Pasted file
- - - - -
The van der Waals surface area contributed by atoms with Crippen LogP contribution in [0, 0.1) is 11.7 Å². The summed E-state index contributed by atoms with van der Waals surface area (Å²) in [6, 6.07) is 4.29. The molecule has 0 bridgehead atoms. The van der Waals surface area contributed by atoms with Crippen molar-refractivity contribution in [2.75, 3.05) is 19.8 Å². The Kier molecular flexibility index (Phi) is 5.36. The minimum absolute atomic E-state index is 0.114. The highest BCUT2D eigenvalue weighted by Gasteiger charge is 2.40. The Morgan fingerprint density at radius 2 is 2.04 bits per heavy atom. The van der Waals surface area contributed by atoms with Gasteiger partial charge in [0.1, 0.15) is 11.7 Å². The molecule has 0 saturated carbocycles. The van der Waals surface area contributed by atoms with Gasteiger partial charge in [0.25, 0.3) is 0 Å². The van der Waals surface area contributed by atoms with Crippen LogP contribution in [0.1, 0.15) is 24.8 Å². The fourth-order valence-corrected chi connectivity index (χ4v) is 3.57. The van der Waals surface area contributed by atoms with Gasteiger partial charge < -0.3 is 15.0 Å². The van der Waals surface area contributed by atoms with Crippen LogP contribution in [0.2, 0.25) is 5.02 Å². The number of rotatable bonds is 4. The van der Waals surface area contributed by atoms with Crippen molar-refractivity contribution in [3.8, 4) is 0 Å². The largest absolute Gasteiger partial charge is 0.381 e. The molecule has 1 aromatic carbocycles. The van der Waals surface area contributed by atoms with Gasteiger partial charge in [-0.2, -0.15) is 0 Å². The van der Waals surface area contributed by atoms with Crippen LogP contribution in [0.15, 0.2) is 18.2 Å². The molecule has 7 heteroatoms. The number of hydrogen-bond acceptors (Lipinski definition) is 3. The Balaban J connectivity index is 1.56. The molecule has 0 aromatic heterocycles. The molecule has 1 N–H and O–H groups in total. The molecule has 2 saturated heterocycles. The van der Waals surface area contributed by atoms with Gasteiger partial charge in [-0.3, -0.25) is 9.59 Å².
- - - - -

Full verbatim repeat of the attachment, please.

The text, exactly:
The van der Waals surface area contributed by atoms with Crippen LogP contribution in [0, 0.1) is 11.7 Å². The summed E-state index contributed by atoms with van der Waals surface area (Å²) in [6, 6.07) is 4.29. The molecule has 0 bridgehead atoms. The van der Waals surface area contributed by atoms with Crippen molar-refractivity contribution in [2.75, 3.05) is 19.8 Å². The Kier molecular flexibility index (Phi) is 5.36. The minimum absolute atomic E-state index is 0.114. The highest BCUT2D eigenvalue weighted by Gasteiger charge is 2.40. The Morgan fingerprint density at radius 2 is 2.04 bits per heavy atom. The van der Waals surface area contributed by atoms with Gasteiger partial charge in [0.1, 0.15) is 11.7 Å². The molecule has 0 saturated carbocycles. The van der Waals surface area contributed by atoms with Gasteiger partial charge in [0.25, 0.3) is 0 Å². The van der Waals surface area contributed by atoms with Crippen LogP contribution in [0.1, 0.15) is 24.8 Å². The fourth-order valence-corrected chi connectivity index (χ4v) is 3.57. The van der Waals surface area contributed by atoms with Gasteiger partial charge < -0.3 is 15.0 Å². The van der Waals surface area contributed by atoms with Crippen LogP contribution in [0.2, 0.25) is 5.02 Å². The number of rotatable bonds is 4. The van der Waals surface area contributed by atoms with Crippen molar-refractivity contribution in [3.8, 4) is 0 Å². The largest absolute Gasteiger partial charge is 0.381 e. The molecule has 1 aromatic carbocycles. The van der Waals surface area contributed by atoms with Gasteiger partial charge in [-0.2, -0.15) is 0 Å². The van der Waals surface area contributed by atoms with Crippen LogP contribution in [0.15, 0.2) is 18.2 Å². The molecule has 7 heteroatoms. The number of hydrogen-bond acceptors (Lipinski definition) is 3. The Balaban J connectivity index is 1.56. The molecule has 0 aromatic heterocycles. The molecule has 1 N–H and O–H groups in total. The molecule has 2 saturated heterocycles. The van der Waals surface area contributed by atoms with Gasteiger partial charge in [-0.3, -0.25) is 9.59 Å².